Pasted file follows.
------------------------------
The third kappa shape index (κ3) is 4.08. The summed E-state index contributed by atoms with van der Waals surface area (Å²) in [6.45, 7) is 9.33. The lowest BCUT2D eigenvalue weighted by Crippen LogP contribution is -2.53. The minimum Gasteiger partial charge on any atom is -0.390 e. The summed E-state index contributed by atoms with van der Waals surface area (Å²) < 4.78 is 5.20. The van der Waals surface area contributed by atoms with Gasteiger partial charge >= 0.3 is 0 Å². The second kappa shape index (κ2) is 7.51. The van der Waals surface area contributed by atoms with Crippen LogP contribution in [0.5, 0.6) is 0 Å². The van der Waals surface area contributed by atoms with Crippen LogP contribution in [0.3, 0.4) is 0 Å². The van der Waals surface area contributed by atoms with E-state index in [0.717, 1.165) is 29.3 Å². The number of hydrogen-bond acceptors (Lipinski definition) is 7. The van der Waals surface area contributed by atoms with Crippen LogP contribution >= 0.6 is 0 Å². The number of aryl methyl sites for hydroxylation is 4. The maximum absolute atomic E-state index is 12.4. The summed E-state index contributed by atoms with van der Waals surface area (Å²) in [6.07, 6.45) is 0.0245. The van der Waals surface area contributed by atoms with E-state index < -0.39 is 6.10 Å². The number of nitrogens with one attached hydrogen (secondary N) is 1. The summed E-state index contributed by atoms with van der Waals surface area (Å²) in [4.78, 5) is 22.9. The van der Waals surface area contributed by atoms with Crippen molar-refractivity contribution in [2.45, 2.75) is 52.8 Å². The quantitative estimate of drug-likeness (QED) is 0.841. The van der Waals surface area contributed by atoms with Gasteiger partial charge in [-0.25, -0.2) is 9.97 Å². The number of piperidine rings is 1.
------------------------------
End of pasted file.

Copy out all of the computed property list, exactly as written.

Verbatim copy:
The third kappa shape index (κ3) is 4.08. The summed E-state index contributed by atoms with van der Waals surface area (Å²) in [6.45, 7) is 9.33. The lowest BCUT2D eigenvalue weighted by Crippen LogP contribution is -2.53. The minimum Gasteiger partial charge on any atom is -0.390 e. The summed E-state index contributed by atoms with van der Waals surface area (Å²) < 4.78 is 5.20. The van der Waals surface area contributed by atoms with Gasteiger partial charge >= 0.3 is 0 Å². The second kappa shape index (κ2) is 7.51. The van der Waals surface area contributed by atoms with Crippen LogP contribution in [0.5, 0.6) is 0 Å². The van der Waals surface area contributed by atoms with Crippen LogP contribution in [0.3, 0.4) is 0 Å². The van der Waals surface area contributed by atoms with E-state index in [0.717, 1.165) is 29.3 Å². The number of hydrogen-bond acceptors (Lipinski definition) is 7. The van der Waals surface area contributed by atoms with Crippen LogP contribution >= 0.6 is 0 Å². The number of aryl methyl sites for hydroxylation is 4. The maximum absolute atomic E-state index is 12.4. The summed E-state index contributed by atoms with van der Waals surface area (Å²) in [6.07, 6.45) is 0.0245. The van der Waals surface area contributed by atoms with E-state index < -0.39 is 6.10 Å². The number of nitrogens with one attached hydrogen (secondary N) is 1. The summed E-state index contributed by atoms with van der Waals surface area (Å²) in [4.78, 5) is 22.9. The van der Waals surface area contributed by atoms with Crippen molar-refractivity contribution in [2.45, 2.75) is 52.8 Å². The quantitative estimate of drug-likeness (QED) is 0.841. The van der Waals surface area contributed by atoms with Gasteiger partial charge in [-0.25, -0.2) is 9.97 Å². The number of piperidine rings is 1.